The Iron I period witnessed a wave of settlements in the highlands of Israel, mostly in Samaria but also to some extent in the Upper Galilee and Judah. This wave is usually associated with the genesis of Ancient Israel and is interpreted in light of the collapse of Canaanite urban centers at the end of the 12th century BCE. This lecture reconsiders the reasons behind this wave of settlement throughout the Samaria Highlands during the Iron I (1200-1000 BCE) in light of new understanding of the social and economic reality on the coastal plain, the Jezreel, Jordan, and Hula Valleys, and the regions surrounding the Samaria Highlands.
Prof. Yuval Gadot is the head of the Jacob M. Alkow Department of Archaeology and Ancient Near Eastern Cultures at Tel-Aviv University. Since 2013 he is directing Tel-Aviv University excavations at the ‘City of David’ and Co-directing the ‘Lautenschläger Azekah Expedition’. His research in Jerusalem includes excavations of the ancient core together with interdisciplinary study of the rural landscape surrounding the city. Gadot obtained his PhD, titled: “Continuity and change: the transition between the Late Bronze Age and the Iron Age in Israel central coastal plain”, in 2004 from Tel-Aviv University. The work included the first full publication of the excavations at Tel Aphek and a regional study of trends in the material culture as they understood in relation to historical events. Among Gadot’s publications are: Ramat Rahel III – Final Publication of Yohanan Aharoni’s Excavations at Ramat-Raḥel published in 2016, The Bronze Age Cemetery at ‘Ara published in 2014, and the recent co-editing of “Rethinking Israel”: an edited volume published in honor of Prof. Israel Finkelstein.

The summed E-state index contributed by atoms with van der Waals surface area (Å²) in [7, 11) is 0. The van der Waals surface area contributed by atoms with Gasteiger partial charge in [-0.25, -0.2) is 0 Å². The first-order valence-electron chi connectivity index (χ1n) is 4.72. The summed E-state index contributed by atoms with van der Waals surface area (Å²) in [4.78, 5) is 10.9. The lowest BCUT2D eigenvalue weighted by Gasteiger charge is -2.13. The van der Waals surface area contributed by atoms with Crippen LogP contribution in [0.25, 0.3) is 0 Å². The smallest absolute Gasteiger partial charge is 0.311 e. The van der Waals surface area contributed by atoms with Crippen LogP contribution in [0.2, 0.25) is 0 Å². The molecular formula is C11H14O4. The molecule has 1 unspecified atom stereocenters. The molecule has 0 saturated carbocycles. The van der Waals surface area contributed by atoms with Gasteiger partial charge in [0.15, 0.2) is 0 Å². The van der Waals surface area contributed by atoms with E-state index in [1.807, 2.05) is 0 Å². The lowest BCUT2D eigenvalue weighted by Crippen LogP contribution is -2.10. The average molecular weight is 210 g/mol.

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Israel and the Samaria Highlands: A Nomad Settlement Wave or Urban Expansion during the Early Iron Age?